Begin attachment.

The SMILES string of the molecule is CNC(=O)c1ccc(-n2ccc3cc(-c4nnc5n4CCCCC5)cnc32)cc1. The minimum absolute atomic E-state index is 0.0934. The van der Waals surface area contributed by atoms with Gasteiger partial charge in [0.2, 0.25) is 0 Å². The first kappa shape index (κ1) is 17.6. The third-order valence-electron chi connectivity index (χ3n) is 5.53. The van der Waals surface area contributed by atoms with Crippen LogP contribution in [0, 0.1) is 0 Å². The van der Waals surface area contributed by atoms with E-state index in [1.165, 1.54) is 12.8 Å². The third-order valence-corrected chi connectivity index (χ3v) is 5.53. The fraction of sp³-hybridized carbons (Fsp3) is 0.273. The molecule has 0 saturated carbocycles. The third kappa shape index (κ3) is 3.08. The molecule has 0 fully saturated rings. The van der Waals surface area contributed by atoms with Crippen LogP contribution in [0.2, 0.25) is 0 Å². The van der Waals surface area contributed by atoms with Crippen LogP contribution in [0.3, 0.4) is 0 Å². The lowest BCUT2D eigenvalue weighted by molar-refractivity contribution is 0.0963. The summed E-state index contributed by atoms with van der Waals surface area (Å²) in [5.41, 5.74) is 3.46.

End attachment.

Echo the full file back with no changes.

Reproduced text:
The SMILES string of the molecule is CNC(=O)c1ccc(-n2ccc3cc(-c4nnc5n4CCCCC5)cnc32)cc1. The minimum absolute atomic E-state index is 0.0934. The van der Waals surface area contributed by atoms with Gasteiger partial charge in [0.2, 0.25) is 0 Å². The first kappa shape index (κ1) is 17.6. The third-order valence-electron chi connectivity index (χ3n) is 5.53. The van der Waals surface area contributed by atoms with Crippen LogP contribution in [0, 0.1) is 0 Å². The van der Waals surface area contributed by atoms with E-state index in [1.165, 1.54) is 12.8 Å². The third-order valence-corrected chi connectivity index (χ3v) is 5.53. The fraction of sp³-hybridized carbons (Fsp3) is 0.273. The molecule has 0 saturated carbocycles. The third kappa shape index (κ3) is 3.08. The molecule has 0 fully saturated rings. The van der Waals surface area contributed by atoms with Crippen LogP contribution in [0.2, 0.25) is 0 Å². The van der Waals surface area contributed by atoms with Crippen LogP contribution in [0.3, 0.4) is 0 Å². The lowest BCUT2D eigenvalue weighted by molar-refractivity contribution is 0.0963. The summed E-state index contributed by atoms with van der Waals surface area (Å²) in [5.41, 5.74) is 3.46.